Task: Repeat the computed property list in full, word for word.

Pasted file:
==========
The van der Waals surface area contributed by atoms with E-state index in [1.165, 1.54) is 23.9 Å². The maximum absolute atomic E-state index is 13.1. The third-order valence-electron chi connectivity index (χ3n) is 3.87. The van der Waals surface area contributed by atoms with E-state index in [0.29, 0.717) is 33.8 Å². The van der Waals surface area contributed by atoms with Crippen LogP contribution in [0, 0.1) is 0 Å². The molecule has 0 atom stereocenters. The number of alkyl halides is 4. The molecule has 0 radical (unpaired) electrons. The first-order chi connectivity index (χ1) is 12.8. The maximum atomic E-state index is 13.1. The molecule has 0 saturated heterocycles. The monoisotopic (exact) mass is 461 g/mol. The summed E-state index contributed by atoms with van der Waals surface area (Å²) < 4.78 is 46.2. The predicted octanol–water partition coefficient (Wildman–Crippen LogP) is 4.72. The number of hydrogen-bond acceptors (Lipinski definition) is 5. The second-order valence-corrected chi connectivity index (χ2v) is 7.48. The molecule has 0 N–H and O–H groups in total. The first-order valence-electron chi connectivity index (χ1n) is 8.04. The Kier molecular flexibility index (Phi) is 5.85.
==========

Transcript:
The van der Waals surface area contributed by atoms with E-state index in [1.165, 1.54) is 23.9 Å². The maximum absolute atomic E-state index is 13.1. The third-order valence-electron chi connectivity index (χ3n) is 3.87. The van der Waals surface area contributed by atoms with E-state index in [0.29, 0.717) is 33.8 Å². The van der Waals surface area contributed by atoms with Crippen LogP contribution in [0, 0.1) is 0 Å². The molecule has 0 atom stereocenters. The number of alkyl halides is 4. The molecule has 0 radical (unpaired) electrons. The first-order chi connectivity index (χ1) is 12.8. The maximum atomic E-state index is 13.1. The molecule has 0 saturated heterocycles. The monoisotopic (exact) mass is 461 g/mol. The summed E-state index contributed by atoms with van der Waals surface area (Å²) < 4.78 is 46.2. The predicted octanol–water partition coefficient (Wildman–Crippen LogP) is 4.72. The number of hydrogen-bond acceptors (Lipinski definition) is 5. The second-order valence-corrected chi connectivity index (χ2v) is 7.48. The molecule has 0 N–H and O–H groups in total. The first-order valence-electron chi connectivity index (χ1n) is 8.04. The Kier molecular flexibility index (Phi) is 5.85.